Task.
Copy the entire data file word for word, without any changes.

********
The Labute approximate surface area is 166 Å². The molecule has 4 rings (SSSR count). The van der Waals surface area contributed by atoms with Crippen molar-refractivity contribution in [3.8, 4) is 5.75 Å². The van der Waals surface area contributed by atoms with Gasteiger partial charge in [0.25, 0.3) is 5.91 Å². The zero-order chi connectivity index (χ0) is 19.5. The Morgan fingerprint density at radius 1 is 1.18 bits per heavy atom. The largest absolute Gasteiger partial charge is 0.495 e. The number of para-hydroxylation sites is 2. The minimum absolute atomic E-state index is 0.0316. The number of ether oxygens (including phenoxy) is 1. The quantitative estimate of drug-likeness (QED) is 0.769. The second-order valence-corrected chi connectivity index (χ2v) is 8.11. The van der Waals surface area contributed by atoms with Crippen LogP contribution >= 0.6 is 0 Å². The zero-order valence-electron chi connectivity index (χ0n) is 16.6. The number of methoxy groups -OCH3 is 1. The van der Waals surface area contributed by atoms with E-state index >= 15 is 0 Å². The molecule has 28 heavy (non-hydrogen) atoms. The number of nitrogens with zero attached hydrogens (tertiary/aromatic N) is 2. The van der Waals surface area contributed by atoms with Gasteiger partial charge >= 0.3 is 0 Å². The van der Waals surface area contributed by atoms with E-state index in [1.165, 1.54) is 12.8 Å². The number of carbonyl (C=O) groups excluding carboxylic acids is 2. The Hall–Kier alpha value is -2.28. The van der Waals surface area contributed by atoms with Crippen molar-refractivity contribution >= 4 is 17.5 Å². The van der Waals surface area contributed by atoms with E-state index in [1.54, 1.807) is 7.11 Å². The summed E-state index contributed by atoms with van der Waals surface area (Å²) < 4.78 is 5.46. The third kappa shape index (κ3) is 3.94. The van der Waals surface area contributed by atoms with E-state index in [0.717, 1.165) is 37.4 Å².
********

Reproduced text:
The Labute approximate surface area is 166 Å². The molecule has 4 rings (SSSR count). The van der Waals surface area contributed by atoms with Crippen molar-refractivity contribution in [3.8, 4) is 5.75 Å². The van der Waals surface area contributed by atoms with Gasteiger partial charge in [0.25, 0.3) is 5.91 Å². The zero-order chi connectivity index (χ0) is 19.5. The Morgan fingerprint density at radius 1 is 1.18 bits per heavy atom. The largest absolute Gasteiger partial charge is 0.495 e. The number of para-hydroxylation sites is 2. The minimum absolute atomic E-state index is 0.0316. The number of ether oxygens (including phenoxy) is 1. The quantitative estimate of drug-likeness (QED) is 0.769. The second-order valence-corrected chi connectivity index (χ2v) is 8.11. The van der Waals surface area contributed by atoms with Crippen LogP contribution >= 0.6 is 0 Å². The zero-order valence-electron chi connectivity index (χ0n) is 16.6. The number of methoxy groups -OCH3 is 1. The van der Waals surface area contributed by atoms with E-state index >= 15 is 0 Å². The molecule has 28 heavy (non-hydrogen) atoms. The number of nitrogens with zero attached hydrogens (tertiary/aromatic N) is 2. The van der Waals surface area contributed by atoms with Gasteiger partial charge >= 0.3 is 0 Å². The van der Waals surface area contributed by atoms with E-state index in [1.165, 1.54) is 12.8 Å². The number of carbonyl (C=O) groups excluding carboxylic acids is 2. The Hall–Kier alpha value is -2.28. The van der Waals surface area contributed by atoms with Crippen molar-refractivity contribution >= 4 is 17.5 Å². The van der Waals surface area contributed by atoms with E-state index in [1.54, 1.807) is 7.11 Å². The summed E-state index contributed by atoms with van der Waals surface area (Å²) < 4.78 is 5.46. The third kappa shape index (κ3) is 3.94. The van der Waals surface area contributed by atoms with E-state index in [0.717, 1.165) is 37.4 Å².